Feb. 25, 2020
The U.S. Postal Service celebrates the trailblazing journalist Gwen Ifill who is among the first African Americans to hold prominent positions in both broadcast and print journalism.
Dr. David Hampton, Deputy Mayor of Indianapolis
Todd Hawkins, Greater Indiana District Manager
Christi Johnson-Kennedy, Postmaster, Indianapolis
Steve Jefferson, WTHR 13, Channel 13
Jessica Garcia, U.S. Representative Andre Carson’s office
William Blakely, studying sports journalism at Butler University
Ebony Chappel, Radio One
Beairshelle Edmé, FOX 59 will MC the event.
Friday, Feb. 28, 2020, 11 a.m. to 1 p.m.
Eugene and Marilyn Glick Indiana History Center
450 West Ohio Street
Indianapolis, IN 46202
The Indiana Historical Society has agreed to free parking and free admission to visit the museum after the program.
Stamps and postal products will be available for purchase at the event.
NOTE: This ceremony is free and open to the public.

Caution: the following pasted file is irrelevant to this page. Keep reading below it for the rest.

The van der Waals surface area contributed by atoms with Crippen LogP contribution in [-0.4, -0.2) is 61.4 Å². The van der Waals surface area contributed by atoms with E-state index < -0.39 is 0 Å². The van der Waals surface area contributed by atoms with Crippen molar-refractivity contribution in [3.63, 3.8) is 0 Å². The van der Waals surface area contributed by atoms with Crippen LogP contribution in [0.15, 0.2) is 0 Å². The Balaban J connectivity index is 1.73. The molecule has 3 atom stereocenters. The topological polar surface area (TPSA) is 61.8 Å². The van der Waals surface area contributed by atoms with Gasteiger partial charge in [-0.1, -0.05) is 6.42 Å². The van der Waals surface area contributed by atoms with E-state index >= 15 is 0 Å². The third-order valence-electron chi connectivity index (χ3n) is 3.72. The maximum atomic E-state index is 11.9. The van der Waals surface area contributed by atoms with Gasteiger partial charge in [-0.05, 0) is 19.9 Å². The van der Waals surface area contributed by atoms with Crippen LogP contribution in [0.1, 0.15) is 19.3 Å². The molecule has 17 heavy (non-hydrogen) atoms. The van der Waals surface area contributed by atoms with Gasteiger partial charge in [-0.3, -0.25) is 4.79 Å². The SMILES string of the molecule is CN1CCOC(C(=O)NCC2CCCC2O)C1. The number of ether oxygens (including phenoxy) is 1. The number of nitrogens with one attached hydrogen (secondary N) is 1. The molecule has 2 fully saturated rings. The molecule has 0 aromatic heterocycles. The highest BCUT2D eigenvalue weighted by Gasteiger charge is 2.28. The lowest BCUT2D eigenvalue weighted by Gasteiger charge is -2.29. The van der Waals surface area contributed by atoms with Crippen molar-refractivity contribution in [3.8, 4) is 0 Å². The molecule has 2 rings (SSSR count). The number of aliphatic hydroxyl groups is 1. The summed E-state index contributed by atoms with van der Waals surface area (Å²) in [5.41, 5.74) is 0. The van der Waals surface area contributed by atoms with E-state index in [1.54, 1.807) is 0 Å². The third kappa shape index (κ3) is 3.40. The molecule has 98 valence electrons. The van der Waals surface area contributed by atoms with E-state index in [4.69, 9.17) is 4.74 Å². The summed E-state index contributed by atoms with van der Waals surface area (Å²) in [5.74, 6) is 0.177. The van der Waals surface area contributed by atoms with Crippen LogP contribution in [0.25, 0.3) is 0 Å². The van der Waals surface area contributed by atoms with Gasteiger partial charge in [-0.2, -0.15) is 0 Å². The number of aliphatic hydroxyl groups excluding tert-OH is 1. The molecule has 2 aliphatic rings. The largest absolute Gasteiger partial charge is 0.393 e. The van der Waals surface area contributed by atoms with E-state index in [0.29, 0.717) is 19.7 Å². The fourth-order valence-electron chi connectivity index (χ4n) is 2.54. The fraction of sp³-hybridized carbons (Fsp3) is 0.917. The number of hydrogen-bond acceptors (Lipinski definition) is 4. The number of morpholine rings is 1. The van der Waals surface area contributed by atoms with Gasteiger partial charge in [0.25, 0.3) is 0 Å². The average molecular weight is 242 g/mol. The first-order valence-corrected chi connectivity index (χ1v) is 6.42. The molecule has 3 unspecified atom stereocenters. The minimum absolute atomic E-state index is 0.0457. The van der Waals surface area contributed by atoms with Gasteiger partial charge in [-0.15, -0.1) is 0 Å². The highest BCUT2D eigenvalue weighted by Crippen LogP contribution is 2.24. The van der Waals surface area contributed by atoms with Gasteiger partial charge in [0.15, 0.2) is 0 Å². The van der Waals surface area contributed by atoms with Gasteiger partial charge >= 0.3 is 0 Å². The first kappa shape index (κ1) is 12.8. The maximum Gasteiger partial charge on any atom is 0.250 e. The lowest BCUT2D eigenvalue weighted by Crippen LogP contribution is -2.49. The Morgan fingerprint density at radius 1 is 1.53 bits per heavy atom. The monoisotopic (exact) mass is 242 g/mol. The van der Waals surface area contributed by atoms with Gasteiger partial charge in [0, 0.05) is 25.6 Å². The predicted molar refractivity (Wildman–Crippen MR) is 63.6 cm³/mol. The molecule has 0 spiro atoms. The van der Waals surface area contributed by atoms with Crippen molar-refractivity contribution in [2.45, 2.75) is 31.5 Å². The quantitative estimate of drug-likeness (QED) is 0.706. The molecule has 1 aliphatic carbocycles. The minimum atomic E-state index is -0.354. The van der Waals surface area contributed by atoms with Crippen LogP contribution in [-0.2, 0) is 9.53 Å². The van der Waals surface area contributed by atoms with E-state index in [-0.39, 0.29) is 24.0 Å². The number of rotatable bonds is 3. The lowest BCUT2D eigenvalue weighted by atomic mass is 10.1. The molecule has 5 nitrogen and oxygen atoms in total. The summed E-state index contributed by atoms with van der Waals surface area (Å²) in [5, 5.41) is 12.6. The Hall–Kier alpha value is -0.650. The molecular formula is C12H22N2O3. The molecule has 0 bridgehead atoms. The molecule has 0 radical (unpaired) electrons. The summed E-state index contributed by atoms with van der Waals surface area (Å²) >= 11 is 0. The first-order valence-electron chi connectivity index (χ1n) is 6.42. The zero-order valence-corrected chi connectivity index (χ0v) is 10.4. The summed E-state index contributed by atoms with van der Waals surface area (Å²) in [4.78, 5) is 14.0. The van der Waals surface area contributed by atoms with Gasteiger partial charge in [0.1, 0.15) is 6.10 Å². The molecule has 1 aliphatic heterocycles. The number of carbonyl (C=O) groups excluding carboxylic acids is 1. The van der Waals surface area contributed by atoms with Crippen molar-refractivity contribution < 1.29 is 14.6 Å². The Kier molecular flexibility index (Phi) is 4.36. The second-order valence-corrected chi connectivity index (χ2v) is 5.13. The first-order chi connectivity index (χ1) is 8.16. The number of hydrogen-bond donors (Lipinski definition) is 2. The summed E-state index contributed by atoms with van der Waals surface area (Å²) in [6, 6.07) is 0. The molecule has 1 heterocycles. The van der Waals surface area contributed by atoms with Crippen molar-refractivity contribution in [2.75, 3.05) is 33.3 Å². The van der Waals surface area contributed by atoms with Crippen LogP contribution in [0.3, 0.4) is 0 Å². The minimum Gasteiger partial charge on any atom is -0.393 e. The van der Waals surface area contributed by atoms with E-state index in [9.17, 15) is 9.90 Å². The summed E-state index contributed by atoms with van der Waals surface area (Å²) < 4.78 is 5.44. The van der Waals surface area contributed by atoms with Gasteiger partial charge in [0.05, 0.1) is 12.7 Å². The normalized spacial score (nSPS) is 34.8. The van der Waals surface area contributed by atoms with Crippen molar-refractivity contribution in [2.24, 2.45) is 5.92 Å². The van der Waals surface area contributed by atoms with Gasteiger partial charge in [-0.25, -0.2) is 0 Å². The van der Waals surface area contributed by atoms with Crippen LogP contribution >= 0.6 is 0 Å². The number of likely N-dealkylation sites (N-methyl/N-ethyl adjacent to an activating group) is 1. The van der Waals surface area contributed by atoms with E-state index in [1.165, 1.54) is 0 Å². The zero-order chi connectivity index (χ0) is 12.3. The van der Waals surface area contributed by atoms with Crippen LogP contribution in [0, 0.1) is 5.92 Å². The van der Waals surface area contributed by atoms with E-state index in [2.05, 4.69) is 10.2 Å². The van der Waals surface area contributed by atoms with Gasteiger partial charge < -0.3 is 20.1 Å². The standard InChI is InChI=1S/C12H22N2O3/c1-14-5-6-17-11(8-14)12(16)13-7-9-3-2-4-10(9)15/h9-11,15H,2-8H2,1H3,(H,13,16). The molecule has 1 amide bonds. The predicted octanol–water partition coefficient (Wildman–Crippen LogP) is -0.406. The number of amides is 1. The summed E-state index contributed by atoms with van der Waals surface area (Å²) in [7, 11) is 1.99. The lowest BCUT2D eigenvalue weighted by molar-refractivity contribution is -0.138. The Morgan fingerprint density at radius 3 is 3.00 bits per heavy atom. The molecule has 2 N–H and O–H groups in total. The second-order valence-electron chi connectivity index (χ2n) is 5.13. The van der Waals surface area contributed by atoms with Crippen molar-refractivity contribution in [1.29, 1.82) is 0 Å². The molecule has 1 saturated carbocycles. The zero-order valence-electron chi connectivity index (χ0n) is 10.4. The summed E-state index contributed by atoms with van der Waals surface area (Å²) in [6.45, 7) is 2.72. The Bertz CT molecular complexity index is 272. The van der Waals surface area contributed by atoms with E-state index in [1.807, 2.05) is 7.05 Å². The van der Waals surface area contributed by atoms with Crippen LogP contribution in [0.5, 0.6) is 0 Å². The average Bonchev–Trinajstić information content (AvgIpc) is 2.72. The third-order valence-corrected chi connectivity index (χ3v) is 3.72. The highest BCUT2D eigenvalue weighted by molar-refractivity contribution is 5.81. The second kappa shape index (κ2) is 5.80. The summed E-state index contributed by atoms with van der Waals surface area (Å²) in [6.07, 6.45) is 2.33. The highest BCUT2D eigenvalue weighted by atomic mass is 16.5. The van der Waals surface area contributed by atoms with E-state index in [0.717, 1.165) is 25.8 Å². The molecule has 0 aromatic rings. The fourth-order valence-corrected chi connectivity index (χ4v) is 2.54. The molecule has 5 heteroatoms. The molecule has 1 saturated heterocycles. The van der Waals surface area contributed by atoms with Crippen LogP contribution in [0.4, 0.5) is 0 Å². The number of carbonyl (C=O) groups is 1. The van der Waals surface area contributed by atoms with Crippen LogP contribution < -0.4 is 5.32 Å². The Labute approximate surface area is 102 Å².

The stamp, the 43rd entry in the Black Heritage series, calls attention to Ifill’s groundbreaking career.
After graduating from college in 1977, Ifill’s first job as a journalist was at The Boston Herald American. She later worked at the Baltimore Evening Sun, The Washington Post and The New York Times.
In 1994, Ifill moved to NBC, where she covered politics in the Washington bureau. Five years later she joined PBS as senior political correspondent for “The NewsHour with Jim Lehrer” and moderator and managing editor of “Washington Weekly,” becoming the first woman and first African American to moderate a major television news-analysis show. In 2004, she became the first African American female journalist to moderate a vice-presidential debate. She also moderated the 2008 vice-presidential debate. In 2013, Ifill became part of the first all-female team to anchor a daily national broadcast news show. “PBS NewsHour.” She died in 2016.